Jim Rael photo

Cardinal Newman-Santa Rosa QB Jordon Brookshire could lead his team to an NCS Div. IV title before likely ending up in CIF Div. II regional bowl. 8

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Mark Tennis is the co-founder of Cal-Hi Sports, and publisher of CalHiSports.com. Contact him at markjtennis@gmail.com and follow him on Twitter, @CalHiSports.

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TOP 25 STATE FOOTBALL RANKINGS After games of Saturday, Nov. 19 1. (1) — Mater Dei-Santa Ana 12-0 Sophomore QB J.T. Daniels continuing to post Jake Browningtype numbers and has 4,200 yards and 63 TD passes with perhaps three games left. 2. (2) — Centennial-Corona 11-1 Head coach Matt Logan looking for third straight CIFSS top division title, and will go up against St. John Bosco in semifinals. 3. (3) — St. John Bosco-Bellflower 10-2 QB Re-al Mitchell is super fast. How fast? He was in state track meet as a sophomore. 4. (5) ▲ Rancho Cucamonga 12-0 Jaylon Redd rushed for three TDs and Thomas Graham had a 72-yard pick six in 42-26 win over previous No. 4 Mission Viejo. Cougars to play Mater Dei next. 5. (6) ▲ Narbonne-Harbor City 12-0 Gauchos rolling along in L.A. City Div. I playoffs. They beat Crenshaw 47-7 in quarterfinals. 6. (8) ▲ De La Salle-Concord 10-1 Wins over Monte Vista-Danville and Clayton Valley-Concord seem to indicate Spartans are pushing to higher level they’ll need to be at for chance at another CIF Open Div. title. 7. (7) — Cathedral Catholic-San Diego 12-0 Watch for the Dons to be in CIF Div. I-AA state bowl game. They’ll probably have to beat Narbonne to get there.

Kairee Robinson of De La Salle

8. (9) ▲ Freedom-Oakley 11-0 If the Falcons can knock off DLS in NCS Open final, they’ll play next in CIF Open Division state final. Can’t see CIF going in any other direction for that selection.

17. (21) ▲ La Mirada 10-2 Matadores are top seed in CIFSS Div. III bracket and have only lost to St. John Bosco and Mater Dei.

9. (4) ▼ Mission Viejo 11-1* Loss to Rancho Cucamonga in CIFSS Div. I quarterfinals ended 39-game winning streak.

18. (NR) ▲ Edison-Huntington Beach 12-1 A 42-0 loss to Mater Dei early in the season is now looking like it’s one of the closer games the Monarchs have had.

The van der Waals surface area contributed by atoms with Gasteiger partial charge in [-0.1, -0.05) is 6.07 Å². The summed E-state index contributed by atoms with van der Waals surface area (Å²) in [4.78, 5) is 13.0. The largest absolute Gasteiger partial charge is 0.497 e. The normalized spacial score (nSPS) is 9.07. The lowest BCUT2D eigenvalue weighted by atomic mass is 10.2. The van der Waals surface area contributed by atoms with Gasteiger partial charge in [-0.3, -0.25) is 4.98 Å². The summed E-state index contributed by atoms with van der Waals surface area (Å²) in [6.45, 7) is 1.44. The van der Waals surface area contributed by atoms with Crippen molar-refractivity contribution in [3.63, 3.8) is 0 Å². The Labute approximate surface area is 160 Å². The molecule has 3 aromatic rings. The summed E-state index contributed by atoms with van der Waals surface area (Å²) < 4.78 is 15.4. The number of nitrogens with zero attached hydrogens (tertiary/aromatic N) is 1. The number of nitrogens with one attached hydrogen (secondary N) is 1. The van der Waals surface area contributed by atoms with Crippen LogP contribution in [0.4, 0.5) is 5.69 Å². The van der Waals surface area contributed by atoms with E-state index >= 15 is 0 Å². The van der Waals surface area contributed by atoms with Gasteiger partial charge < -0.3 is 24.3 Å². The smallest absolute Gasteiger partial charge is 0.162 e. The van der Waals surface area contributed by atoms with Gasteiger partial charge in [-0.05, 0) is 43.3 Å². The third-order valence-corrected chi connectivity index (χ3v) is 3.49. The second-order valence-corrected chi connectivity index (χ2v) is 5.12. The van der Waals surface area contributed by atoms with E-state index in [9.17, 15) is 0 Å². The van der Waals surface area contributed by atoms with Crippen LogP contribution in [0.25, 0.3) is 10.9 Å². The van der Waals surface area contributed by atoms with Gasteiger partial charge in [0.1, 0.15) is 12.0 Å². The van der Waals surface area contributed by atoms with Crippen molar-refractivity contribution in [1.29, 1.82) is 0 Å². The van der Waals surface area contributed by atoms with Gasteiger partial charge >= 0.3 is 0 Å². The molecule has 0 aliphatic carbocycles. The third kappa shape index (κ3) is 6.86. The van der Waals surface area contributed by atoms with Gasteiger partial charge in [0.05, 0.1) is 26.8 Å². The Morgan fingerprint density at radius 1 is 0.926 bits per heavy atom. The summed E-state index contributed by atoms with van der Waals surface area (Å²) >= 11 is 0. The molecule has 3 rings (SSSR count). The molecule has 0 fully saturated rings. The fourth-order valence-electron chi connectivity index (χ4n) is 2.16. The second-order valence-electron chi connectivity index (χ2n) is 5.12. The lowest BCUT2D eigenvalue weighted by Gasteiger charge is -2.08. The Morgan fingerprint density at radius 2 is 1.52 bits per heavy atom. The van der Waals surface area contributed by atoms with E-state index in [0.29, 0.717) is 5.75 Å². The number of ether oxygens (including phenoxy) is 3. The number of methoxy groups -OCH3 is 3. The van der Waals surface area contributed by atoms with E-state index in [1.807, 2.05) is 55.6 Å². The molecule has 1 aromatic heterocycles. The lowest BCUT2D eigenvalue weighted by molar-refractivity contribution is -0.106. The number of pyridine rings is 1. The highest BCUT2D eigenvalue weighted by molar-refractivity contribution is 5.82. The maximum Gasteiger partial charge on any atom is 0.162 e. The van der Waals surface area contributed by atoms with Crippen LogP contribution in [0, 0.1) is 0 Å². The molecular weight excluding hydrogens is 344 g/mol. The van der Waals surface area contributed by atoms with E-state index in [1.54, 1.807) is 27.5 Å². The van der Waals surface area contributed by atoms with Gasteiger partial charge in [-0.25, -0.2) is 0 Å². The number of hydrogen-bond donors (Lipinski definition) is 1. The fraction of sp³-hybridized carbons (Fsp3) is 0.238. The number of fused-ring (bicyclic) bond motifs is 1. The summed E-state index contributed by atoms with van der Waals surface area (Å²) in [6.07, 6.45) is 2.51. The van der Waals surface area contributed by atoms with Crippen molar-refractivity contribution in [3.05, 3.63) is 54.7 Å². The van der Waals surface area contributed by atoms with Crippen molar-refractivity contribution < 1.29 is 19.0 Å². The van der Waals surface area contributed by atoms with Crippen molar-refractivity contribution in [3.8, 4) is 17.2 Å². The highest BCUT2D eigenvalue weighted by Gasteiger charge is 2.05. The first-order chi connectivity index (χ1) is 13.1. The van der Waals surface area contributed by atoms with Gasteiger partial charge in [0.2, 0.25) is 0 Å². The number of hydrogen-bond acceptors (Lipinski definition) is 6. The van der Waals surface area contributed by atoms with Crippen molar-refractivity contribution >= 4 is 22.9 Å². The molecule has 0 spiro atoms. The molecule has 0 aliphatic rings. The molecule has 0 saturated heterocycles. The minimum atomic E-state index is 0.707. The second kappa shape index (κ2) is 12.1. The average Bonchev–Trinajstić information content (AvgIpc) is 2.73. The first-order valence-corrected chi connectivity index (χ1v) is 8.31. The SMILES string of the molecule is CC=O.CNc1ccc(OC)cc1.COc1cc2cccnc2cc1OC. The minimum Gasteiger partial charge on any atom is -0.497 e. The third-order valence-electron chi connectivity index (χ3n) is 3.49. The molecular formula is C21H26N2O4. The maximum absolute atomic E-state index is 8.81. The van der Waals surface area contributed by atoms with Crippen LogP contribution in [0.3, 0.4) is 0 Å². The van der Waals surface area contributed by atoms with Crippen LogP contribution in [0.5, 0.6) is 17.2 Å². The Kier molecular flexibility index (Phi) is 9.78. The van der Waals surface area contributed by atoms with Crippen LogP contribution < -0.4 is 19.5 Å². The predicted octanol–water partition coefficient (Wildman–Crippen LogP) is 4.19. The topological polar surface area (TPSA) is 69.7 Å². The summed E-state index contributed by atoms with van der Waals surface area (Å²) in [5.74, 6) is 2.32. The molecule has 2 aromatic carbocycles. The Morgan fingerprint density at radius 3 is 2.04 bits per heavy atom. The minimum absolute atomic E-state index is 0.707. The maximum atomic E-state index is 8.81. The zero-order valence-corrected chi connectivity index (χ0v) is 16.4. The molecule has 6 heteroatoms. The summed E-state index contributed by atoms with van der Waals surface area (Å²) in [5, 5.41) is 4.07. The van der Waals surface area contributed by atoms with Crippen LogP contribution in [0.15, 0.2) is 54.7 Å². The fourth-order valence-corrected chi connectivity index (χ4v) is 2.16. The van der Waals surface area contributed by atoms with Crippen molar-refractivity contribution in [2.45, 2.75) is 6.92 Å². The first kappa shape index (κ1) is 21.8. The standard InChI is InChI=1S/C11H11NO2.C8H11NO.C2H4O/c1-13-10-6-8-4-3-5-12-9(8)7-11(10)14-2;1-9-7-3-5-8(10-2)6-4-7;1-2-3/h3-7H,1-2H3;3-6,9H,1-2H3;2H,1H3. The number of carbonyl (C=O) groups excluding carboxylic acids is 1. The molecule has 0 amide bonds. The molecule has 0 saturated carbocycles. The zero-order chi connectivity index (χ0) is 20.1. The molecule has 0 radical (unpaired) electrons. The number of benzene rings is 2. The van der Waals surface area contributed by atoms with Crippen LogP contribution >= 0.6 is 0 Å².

10. (10) — Murrieta Valley-Murrieta 10-2 No typo. This team had 829 yards offense in wild-and-wacky 65-48 Southern Section Div. II playoff win over Norco.

19. (18) ▼ Clayton Valley-Concord 9-2* Since the Ugly Eagles were pegged higher than Monte Vista for NCS Open Division, a loss to DLS doesn’t change that.

11. (12) ▲ Calabasas 12-0 Coyotes may be Div. V for CIFSS playoffs, but they’ll be much higher on the SoCal bowl board if they win section crown.

20. (20) — Monte Vista-Danville 11-1 Only loss to DLS and will now play Antioch for NCS Div. I title. Unfortunately, NCS Div. I winner doesn’t go on to CIF NorCal bowl games.

12. (13) ▲ St. Mary’s-Stockton 11-1 Jake Dunniway threw for 315 yards and five TDs in playoff win over Pitman-Turlock that set up SJS Div. I semifinal showdown vs. Oak Ridge. 13. (15) ▲ Folsom 11-1 Now that Sac High (Folsom’s lone loss) has been upset in SJS Div. II bracket, no chance the SJS Div. II winner will go higher on NorCal bowl board than SJS Div. I winner. 14. (14) — Helix-La Mesa 9-2 This team only lost to Cathedral Catholic by one score earlier in the season, and may play Dons again for San Diego Open Div. title. 15. (11) ▼ Pittsburg 9-2* Both of the losses by the Pirates were to Freedom. First game was closer, but Pitt has other wins to stay ranked high. 16. (25) ▲ Rancho Bernardo-San Diego 12-0 This is the team that beat Sacred Heart Prep in CIF state bowl final last year. It plays Helix in San Diego Open semis.

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Dennis Lee photo

21. (NR) ▲ Oak Ridge-El Dorado Hills 10-2 Trojans have a loss to Reed-Nevada, but look dangerous heading into SJS semis opposite St. Mary’s-Stockton. 22. (NR) ▲ Valley Christian-San Jose 11-1 Although it says Open Div. III in CCS, Warriors are ranked higher than any CCS teams in Open II or Open I. 23. (22) ▼ Santa Margarita-Rancho SM 7-5* Two losses to Bosco, one to Mater Dei and one to Mission Viejo. Key playoff win vs. Serra-Gardena. 24. (23) ▼ Serra-Gardena 7-4* Cavaliers were up to No. 9 before their playoff loss to Santa Margarita. 25. (NR) ▲ Elk Grove 11-1 We decided for this week’s rankings to include all final four teams from the SJS Div. I playoffs. * Indicates team’s season is complete.